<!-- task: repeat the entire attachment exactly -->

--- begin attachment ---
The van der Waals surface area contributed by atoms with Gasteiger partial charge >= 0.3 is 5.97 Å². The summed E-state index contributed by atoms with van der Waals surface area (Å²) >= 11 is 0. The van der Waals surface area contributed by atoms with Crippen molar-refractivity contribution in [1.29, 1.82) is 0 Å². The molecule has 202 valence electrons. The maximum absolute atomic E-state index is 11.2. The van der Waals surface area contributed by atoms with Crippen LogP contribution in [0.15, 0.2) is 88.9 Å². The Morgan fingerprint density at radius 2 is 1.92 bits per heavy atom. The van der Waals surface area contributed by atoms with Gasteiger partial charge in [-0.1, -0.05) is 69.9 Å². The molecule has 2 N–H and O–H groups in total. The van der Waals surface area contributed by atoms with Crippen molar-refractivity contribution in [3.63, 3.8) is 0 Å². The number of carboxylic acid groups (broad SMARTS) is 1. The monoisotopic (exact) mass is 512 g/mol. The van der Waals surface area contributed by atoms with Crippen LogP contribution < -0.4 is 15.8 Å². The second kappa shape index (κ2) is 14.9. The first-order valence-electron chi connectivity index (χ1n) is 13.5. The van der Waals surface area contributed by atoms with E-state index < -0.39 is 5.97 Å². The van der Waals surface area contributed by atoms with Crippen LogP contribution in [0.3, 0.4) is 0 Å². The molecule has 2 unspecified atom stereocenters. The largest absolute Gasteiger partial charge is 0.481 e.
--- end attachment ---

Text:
The van der Waals surface area contributed by atoms with Gasteiger partial charge >= 0.3 is 5.97 Å². The summed E-state index contributed by atoms with van der Waals surface area (Å²) >= 11 is 0. The van der Waals surface area contributed by atoms with Crippen molar-refractivity contribution in [1.29, 1.82) is 0 Å². The molecule has 202 valence electrons. The maximum absolute atomic E-state index is 11.2. The van der Waals surface area contributed by atoms with Crippen LogP contribution in [0.15, 0.2) is 88.9 Å². The Morgan fingerprint density at radius 2 is 1.92 bits per heavy atom. The van der Waals surface area contributed by atoms with Gasteiger partial charge in [-0.1, -0.05) is 69.9 Å². The molecule has 2 N–H and O–H groups in total. The van der Waals surface area contributed by atoms with Crippen molar-refractivity contribution in [3.63, 3.8) is 0 Å². The number of carboxylic acid groups (broad SMARTS) is 1. The monoisotopic (exact) mass is 512 g/mol. The van der Waals surface area contributed by atoms with Crippen LogP contribution < -0.4 is 15.8 Å². The second kappa shape index (κ2) is 14.9. The first-order valence-electron chi connectivity index (χ1n) is 13.5. The van der Waals surface area contributed by atoms with E-state index < -0.39 is 5.97 Å². The van der Waals surface area contributed by atoms with Crippen LogP contribution in [0.3, 0.4) is 0 Å². The molecule has 2 unspecified atom stereocenters. The largest absolute Gasteiger partial charge is 0.481 e.